18. Carol
    Carol May 22, 2019

    Does an employer pay your wages if your off work through a car accident when i was driving a client to an appointment in my own car.

  19. Tina
    Tina June 6, 2019

    What if an employee does not pay for mileage? Is the employer still responsible for the employee’s vehicle if they are still on the clock?

    • Lindsay Sommers
      Lindsay Sommers June 12, 2019

      Hi, there. If the employee is on the clock, it looks like an on-the-job auto accident could be a case of Vicarious liability.

  20. Trace
    Trace June 27, 2019

    What if employee on the clock driving work vehicle gets rear ended and seriously injured by underinsured driver? Then terminated do to injuries. Who pays?

    • timesheets_blog
      timesheets_blog June 27, 2019

      The business should be insured for on the job injuries.

  21. Geezy
    Geezy August 14, 2019

    I was told to pickup equipment during business hours with my own vehicle. On the way back to deliver equipment back to this business I hit a curb due to ice/snow. Is my employer liable for anything?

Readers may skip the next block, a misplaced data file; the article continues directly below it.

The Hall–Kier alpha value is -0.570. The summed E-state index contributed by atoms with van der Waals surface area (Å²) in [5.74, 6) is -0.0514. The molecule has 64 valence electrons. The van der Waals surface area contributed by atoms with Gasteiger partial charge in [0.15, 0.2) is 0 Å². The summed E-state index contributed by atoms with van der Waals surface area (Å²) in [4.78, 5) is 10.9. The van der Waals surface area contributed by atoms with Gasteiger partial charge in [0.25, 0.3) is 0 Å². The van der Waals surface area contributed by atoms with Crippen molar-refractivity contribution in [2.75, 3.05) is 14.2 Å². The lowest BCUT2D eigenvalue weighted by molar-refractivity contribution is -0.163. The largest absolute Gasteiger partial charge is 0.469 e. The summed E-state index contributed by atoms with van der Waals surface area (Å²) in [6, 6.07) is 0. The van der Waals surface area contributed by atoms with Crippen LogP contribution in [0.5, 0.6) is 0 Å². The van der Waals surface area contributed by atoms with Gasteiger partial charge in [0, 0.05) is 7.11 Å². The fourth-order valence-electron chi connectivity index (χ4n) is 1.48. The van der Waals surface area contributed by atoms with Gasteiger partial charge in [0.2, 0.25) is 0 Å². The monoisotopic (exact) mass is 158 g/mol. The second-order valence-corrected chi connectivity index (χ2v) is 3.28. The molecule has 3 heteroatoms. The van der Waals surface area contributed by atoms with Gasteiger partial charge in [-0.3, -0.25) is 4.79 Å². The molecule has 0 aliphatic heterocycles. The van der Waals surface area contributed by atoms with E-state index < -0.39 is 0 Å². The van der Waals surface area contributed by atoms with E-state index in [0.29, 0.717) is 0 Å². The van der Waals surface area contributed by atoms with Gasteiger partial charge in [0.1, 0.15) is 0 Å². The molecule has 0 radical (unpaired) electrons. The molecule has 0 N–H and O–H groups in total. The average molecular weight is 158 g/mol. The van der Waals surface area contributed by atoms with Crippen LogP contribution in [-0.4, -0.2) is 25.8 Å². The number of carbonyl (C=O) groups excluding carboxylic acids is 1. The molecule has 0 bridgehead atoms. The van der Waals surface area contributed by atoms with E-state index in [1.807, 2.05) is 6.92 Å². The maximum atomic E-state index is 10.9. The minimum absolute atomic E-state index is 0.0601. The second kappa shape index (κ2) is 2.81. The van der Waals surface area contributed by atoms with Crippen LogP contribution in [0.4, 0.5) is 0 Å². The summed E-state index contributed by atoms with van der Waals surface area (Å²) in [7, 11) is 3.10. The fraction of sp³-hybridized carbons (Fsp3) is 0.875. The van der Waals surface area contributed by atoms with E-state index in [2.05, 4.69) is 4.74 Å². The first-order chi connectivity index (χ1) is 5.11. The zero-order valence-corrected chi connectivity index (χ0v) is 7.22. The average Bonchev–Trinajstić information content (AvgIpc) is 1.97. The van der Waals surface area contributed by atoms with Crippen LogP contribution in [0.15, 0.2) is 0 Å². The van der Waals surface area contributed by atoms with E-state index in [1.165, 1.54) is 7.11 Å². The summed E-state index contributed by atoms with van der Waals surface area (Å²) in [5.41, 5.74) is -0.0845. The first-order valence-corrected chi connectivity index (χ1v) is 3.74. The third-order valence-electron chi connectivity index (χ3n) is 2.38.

• Lindsay Sommers
      Lindsay Sommers August 15, 2019

      An employer is not not liable for any damage to your vehicle during an accident. Your employer is only liable when you injure yourself and qualify for workers compensation. And again, if you were insured at the time of the accident, your insurance pays for injuries up to the covered amount.

  22. Robin Walker
    Robin Walker August 16, 2019

    I am a pizza delivery driver. While on delivery a car hits me and keeps going. I was obeying all laws. Who is responsible

    • Lindsay Sommers
      Lindsay Sommers August 16, 2019

      I’m not sure I understand. Are you asking which driver is responsible? Or are you asking if your employer is responsible? Your employer is only responsible for any injury to you– not the car. And even then, your insurance would cover most of the cost and your employer would cover the rest if you had a worker’s compensation case. If you’re asking about which driver is responsible, that’s up to your insurance company.

  23. Erika Mendez
    Erika Mendez August 28, 2019

    If I deliver food and on my way back from dropping it off I got in car accident I have my car in payments I don’t have a license or insurance of my own but it has the one who pertects the company who sold it to me is my boss responsible for my damage and stolen car